A SERVICE set up to help desperate people on the breadline handed over food parcels to 40 families in just a single day during its busiest month ever.
In January, Hartlepool Foodbank, based in Church Street, helped 448 people, including 145 children, as demand continues to rise.
Around half a tonne of food is going out of the door every week, and bosses are considering opening more often to cope with the requests for handouts.
The news comes as the Government faces mounting criticism by church leaders for the punishing impact its welfare reforms are having on people on benefits.
Tonight, Hartlepool Foodbank bosses will discuss expanding its work into areas like debt support as it holds its AGM.
Tomorrow, the new Bishop of Durham the Right Reverend Paul Butler is due to visit the Hartlepool facility.
Hartlepool Foodbank manager Al Wales said: “We have recently served 40 families in one foodbank session, and this is the highest amount of vouchers processed in one session to date.
“If sessions continue at this pace we will need to look at our opening hours.”
Last month, the foodbank issued 228 vouchers to 202 households.
And Al said the vouchers are increasingly to feed larger households including several children, ageing relatives and adults still living at home with parents.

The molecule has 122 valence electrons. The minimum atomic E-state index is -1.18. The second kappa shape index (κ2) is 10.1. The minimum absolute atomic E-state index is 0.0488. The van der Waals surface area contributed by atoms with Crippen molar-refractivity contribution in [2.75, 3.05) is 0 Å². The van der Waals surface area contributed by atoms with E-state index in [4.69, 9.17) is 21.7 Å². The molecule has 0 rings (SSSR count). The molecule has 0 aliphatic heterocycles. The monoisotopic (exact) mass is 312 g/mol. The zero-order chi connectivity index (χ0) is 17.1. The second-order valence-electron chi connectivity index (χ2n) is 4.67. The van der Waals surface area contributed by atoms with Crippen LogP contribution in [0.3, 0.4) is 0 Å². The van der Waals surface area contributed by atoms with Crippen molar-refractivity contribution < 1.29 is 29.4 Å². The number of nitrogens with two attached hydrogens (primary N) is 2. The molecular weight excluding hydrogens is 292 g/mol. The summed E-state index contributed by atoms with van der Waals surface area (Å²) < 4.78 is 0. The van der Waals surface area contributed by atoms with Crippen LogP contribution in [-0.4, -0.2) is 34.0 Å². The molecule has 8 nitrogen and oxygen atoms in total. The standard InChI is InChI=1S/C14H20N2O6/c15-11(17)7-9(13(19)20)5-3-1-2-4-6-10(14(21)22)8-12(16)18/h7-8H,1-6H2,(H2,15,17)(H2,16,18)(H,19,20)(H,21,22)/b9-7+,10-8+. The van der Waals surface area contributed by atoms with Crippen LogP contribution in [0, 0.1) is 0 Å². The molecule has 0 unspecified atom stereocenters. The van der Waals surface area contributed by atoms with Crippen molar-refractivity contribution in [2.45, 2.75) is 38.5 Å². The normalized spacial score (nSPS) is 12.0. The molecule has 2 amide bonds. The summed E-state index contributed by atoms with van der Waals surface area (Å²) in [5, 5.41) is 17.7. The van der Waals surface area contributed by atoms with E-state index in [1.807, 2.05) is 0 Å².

She added: “It does reflect a general increase in the amount of food being donated per week and the level of individual need we are encountering.
“The increase is due to a whole host of reasons such as a 30 per cent rise in food costs over the past couple of years.
“Among these are the Government’s welfare reforms. I would agree with many of the comments, in particular the way the reforms are hitting the most needy and vulnerable and the severity of the cuts.
“What I would say to the Government given the chance is we all know there needs to be a change in our society and with our benefit system, but the way it’s being handled is causing unnecessary suffering and stress to people in already vulnerable situations.
“Please re-think the way that is being carried out and consult more with those of us on the front-line of food poverty.”
The Government has also been criticised for not publishing a Defra report carried out last year, which shows demand for food aid is consistently rising and people use foodbanks only as a last resort.
Al added: “We see people who have put off coming in but they have nowhere else to turn, the cupboards are empty.”
The Mail backed the Foodbank scheme by launching our We Can Do It appeal to encourage readers to make donations.
And despite overwhelming support from all corners of the community, including supermarkets, schools, churches and businesses, faces a constant battle to keep stocks up.
Al says the main help the foodbank needs now is funding for a van to help transport stock, and a warehouse manager to work one or two days a week.
She said: “Ideally though we shouldn’t need a foodbank, it is a success story thanks to all the support.”
People deemed to be in need of handouts are referred to the Foodbank by health professionals, social workers or other agency staff.